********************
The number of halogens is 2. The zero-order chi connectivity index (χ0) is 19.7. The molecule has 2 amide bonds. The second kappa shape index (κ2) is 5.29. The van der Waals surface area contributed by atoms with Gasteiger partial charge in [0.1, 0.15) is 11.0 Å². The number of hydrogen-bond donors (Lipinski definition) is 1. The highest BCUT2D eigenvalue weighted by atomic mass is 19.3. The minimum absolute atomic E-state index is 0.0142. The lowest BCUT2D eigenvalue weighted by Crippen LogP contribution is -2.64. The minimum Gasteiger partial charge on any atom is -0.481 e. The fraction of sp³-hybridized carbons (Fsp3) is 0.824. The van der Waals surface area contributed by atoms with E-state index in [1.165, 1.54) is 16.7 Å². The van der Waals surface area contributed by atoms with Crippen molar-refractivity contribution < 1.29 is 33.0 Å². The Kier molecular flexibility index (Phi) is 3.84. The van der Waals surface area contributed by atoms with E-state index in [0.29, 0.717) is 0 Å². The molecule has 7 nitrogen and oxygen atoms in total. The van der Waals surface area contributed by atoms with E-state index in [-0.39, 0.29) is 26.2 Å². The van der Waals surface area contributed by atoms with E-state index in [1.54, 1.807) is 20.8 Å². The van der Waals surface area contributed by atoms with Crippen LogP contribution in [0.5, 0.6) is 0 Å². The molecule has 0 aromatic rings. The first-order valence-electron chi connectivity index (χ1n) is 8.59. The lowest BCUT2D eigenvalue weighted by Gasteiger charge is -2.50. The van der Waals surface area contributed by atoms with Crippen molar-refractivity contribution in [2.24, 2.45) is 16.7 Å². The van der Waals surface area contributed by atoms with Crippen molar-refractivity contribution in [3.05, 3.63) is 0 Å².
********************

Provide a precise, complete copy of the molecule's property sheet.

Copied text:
The number of halogens is 2. The zero-order chi connectivity index (χ0) is 19.7. The molecule has 2 amide bonds. The second kappa shape index (κ2) is 5.29. The van der Waals surface area contributed by atoms with Gasteiger partial charge in [0.1, 0.15) is 11.0 Å². The number of hydrogen-bond donors (Lipinski definition) is 1. The highest BCUT2D eigenvalue weighted by atomic mass is 19.3. The minimum absolute atomic E-state index is 0.0142. The lowest BCUT2D eigenvalue weighted by Crippen LogP contribution is -2.64. The minimum Gasteiger partial charge on any atom is -0.481 e. The fraction of sp³-hybridized carbons (Fsp3) is 0.824. The van der Waals surface area contributed by atoms with E-state index in [1.165, 1.54) is 16.7 Å². The van der Waals surface area contributed by atoms with Crippen molar-refractivity contribution < 1.29 is 33.0 Å². The Kier molecular flexibility index (Phi) is 3.84. The van der Waals surface area contributed by atoms with E-state index in [0.29, 0.717) is 0 Å². The molecule has 7 nitrogen and oxygen atoms in total. The van der Waals surface area contributed by atoms with E-state index in [-0.39, 0.29) is 26.2 Å². The van der Waals surface area contributed by atoms with E-state index in [1.54, 1.807) is 20.8 Å². The van der Waals surface area contributed by atoms with Crippen LogP contribution in [0.5, 0.6) is 0 Å². The molecule has 0 aromatic rings. The first-order valence-electron chi connectivity index (χ1n) is 8.59. The lowest BCUT2D eigenvalue weighted by Gasteiger charge is -2.50. The van der Waals surface area contributed by atoms with Crippen molar-refractivity contribution in [2.24, 2.45) is 16.7 Å². The van der Waals surface area contributed by atoms with Crippen molar-refractivity contribution in [3.05, 3.63) is 0 Å².